Comics Spotlight On Batman: The Dark Knight Returns

Reading Time: 3 minutes

Happy Comics Release Day!

This week I went with the iconic.

Batman: The Dark Knight Returns is often credited, along with Watchmen, as heralding the grim and gritty “realistic” trend in comics. Frank Miller“s book definitely set the tone for the future DC Universe, thought he doesn’t deserve full credit for bringing Batman back to his noir roots. He only completed a transition first begun by Denny O’Neil and Neal Adams.

I re-read this book recently and decided that while some of the references to pop culture are dated, the story holds up beautifully.

Frank Miller's BatmanFrank Miller's Batman

Interior Page from Batman: The Dark Knight Returns copyright DC Comics

Summary:

Batman has gotten old and Gotham is falling apart. The rest of the world isn’t in much better shape, with Superman seemingly the pawn of a conservative American government. Batman is told he’s not longer relevant. He doesn’t take this very well.

In the course of making a last stand, Batman not only fights his greatest foe, the Joker, but becomes locked in mortal combat with the Crusader for Truth, Justice and the American Way.

What Kids Will Like About It:

This is a dark book. Batman gets beat up. People die. Gotham looks like a war zone. However, it’s not a depressing book or dispiriting story. In the end, it’s about what makes a hero, soemthing that all good superhero stories are about. Depending on your own parenting scale of what’s appropriate, this book could be for ages eleven and up though I think it’s more suitable for teenagers and adults.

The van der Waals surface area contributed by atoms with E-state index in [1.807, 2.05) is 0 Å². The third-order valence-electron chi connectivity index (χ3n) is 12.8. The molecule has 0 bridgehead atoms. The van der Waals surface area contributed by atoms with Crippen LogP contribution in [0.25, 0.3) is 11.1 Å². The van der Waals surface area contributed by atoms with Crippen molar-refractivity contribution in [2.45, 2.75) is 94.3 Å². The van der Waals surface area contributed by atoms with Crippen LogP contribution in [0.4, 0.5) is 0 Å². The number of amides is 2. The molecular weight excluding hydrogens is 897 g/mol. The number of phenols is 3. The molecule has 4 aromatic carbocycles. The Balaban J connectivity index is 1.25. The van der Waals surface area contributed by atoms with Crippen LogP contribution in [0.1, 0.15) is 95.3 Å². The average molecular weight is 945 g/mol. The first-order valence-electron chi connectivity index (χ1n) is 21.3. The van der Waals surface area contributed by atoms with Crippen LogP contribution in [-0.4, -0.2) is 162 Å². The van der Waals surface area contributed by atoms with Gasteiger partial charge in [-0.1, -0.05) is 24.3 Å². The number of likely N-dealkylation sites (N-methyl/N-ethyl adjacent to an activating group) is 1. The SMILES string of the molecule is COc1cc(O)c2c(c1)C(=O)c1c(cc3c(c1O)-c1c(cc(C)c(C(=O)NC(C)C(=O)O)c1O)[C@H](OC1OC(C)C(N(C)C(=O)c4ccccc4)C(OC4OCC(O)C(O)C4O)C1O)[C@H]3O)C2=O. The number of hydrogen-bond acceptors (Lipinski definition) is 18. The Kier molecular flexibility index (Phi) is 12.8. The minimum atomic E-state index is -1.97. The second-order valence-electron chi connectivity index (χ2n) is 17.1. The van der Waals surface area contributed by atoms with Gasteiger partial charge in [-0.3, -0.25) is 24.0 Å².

Carrie Kelly makes for a great Robin and younger readers may well love the ending, as Batman becomes a mentor to a next generation.

What Parents Will Like About It:

This is a great story, well told, with art by Miller that captures the tone perfectly. Lynn Varley’s work as colorist provides the perfect finishing touch.Despite its grim reputatiom, I always found this book refreshingly hopeful. Even in the fight with the Joker in which the Joker dies, Bruce doesn’t go completely dark. While the message of Watchmen seems to be that superheroes in real life could never be heroic or alter events for the better, the message of The Dark Knight Returns seems to be that while things are bad, there’s still a need for knights to tilt against windmills.

Miller even gives Commissioner Gordon a happy ending. No such luck for the Jim Gordon in currently continuity, where the character of Sarah Essen has been killed off. (I always thought it was a shame that one of the few well-rounded female Miller characters was tossed aside so quickly.) To me, it’s not a good thing when Batman stories in the current comics are grimmer than Frank Miller’s classic book.

Favorite Panel:

The hopeless romantic in me adores the panel where Gordon embraces his wife Sarah after she’s survived the destruction of their home. She’s also the same Sarah who appears in Miller’s Batman: Year One as someone hopelessly out of Gordon’s reach. It’s strange to think of Frank Miller as a hopeless romantic but….

About the Creators:

My first exposure to the name “Frank Miller” was, strangely enough, in a 1970s Captain America comic in which a little boy on a bus is reading a comic and exclaims with glee “Frank Miller’s back drawing Daredevil!”

Miller made his name writing Daredevil: Born Again, also a story where the hero suffers horrible losses but continues to go on. If pressed, I’d say that Batman: Year One is my favorite of his Batman stories but this comes in my personal top five Batman stories.

Miller is best known to movie audiences as the writer of 300 and Sin City. Unfortunately, his most recent work on Batman, All Star Batman & Robin the Boy Wonder, reads as if it’s self-parody. Though it did give rise to the oft-quoted “Are you dense? Are you retarded or something? I’m the goddamn Batman.”

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